Testosterone is a steroid hormone from the androgen group. It is the principal male sex hormone and the "original" anabolic steroid.
Testosterone does many things with our innards. It is in significant part responsible for muscle growth. (And, while you might not want to look like Chyna, you probably do enjoy the ability to walk and to sit up on your own, so muscles are a good thing.) It has effects on sexual desire, on mood, on energy levels, and on the nervous system in general. Testosterone is produced by the body through a few different metabolic processes. It is synthesized in two separate places: in the testes, for those who have them, and in the adrenal gland, which pretty much everybody has.
Like other steroid hormones testosterone is derived from cholesterol. The largest amounts of testosterone are produced by testes, but it is also synthesized in smaller quantities by the theca cells of the ovaries, the zona reticulosa of the adrenal cortex, and the placenta. Substantial amounts of the testosterone in women are also produced from estradiol by reverse aromatization in the liver, adipose cells, and other peripheral tissues.
Effects of testosterone in humans and other vertebrates occurs by way of two main mechanisms: by activation of the androgen receptor (directly or as DHT), and by conversion to estradiol and activation of certain estrogen receptors. Free testosterone (T) is transported into the cytoplasm of target tissue cells, where it can bind to the androgen receptor, or can be reduced to 5α-dihydrotestosterone (DHT) by the cytoplasmic enzyme 5α-reductase. DHT binds to the same androgen receptor even more strongly than T, so that its androgenic potency is about 2.5 times that of T. The T-receptor or DHT-receptor complex undergoes a structural change that allows it to move into the nucleus and bind directly to specific nucleotide sequences of the chromosomal DNA. The areas of binding are called hormone response elements (HREs), and influence transcriptional activity of certain genes, producing the androgen effects. Androgen receptors occur in many different vertebrate body system tissues, and both males and females respond similarly to similar levels. Greatly differing amounts of testosterone prenatally, at puberty, and throughout life account for a large share of biological differences between males and females.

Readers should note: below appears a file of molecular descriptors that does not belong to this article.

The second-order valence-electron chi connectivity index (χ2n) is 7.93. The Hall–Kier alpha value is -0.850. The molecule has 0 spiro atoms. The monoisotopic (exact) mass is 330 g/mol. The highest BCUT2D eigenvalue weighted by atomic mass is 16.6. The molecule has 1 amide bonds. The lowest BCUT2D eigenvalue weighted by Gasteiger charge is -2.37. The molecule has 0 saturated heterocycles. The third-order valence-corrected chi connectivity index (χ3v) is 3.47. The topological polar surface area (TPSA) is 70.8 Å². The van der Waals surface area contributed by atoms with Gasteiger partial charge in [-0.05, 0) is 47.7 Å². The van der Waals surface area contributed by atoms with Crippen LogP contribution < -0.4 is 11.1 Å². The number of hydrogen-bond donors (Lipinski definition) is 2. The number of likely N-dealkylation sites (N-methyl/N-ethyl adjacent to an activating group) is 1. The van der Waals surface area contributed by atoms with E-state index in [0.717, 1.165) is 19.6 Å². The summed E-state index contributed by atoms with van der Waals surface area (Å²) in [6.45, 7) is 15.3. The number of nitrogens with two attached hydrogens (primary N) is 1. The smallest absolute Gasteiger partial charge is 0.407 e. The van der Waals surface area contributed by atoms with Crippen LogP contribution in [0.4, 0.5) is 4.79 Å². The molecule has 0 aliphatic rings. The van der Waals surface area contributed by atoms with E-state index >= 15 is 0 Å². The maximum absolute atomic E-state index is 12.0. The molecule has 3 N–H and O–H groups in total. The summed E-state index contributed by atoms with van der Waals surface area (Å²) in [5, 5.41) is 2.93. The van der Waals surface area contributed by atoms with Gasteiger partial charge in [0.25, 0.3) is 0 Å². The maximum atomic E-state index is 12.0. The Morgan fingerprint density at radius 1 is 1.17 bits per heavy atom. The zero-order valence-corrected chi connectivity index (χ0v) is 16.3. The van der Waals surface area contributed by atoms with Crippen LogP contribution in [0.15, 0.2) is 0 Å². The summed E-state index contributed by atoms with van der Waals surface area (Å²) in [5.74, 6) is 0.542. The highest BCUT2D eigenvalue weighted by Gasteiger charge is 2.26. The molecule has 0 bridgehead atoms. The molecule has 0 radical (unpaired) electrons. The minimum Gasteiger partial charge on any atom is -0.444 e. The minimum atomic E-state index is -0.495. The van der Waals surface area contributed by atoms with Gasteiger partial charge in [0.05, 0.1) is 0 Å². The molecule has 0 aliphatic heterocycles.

The bones and the brain are two important tissues in humans where the primary effect of testosterone is by way of aromatization to estradiol. In the bones, estradiol accelerates maturation of cartilage into bone, leading to closure of the epiphyses and conclusion of growth. In the central nervous system, testosterone is aromatized to estradiol. Estradiol rather than testosterone serves as the most important feedback signal to the hypothalamus (especially affecting LH secretion). In many mammals, prenatal or perinatal "masculinization" the sexually dimorphic areas of the brain by estradiol derived from testosterone programs later male sexual behavior.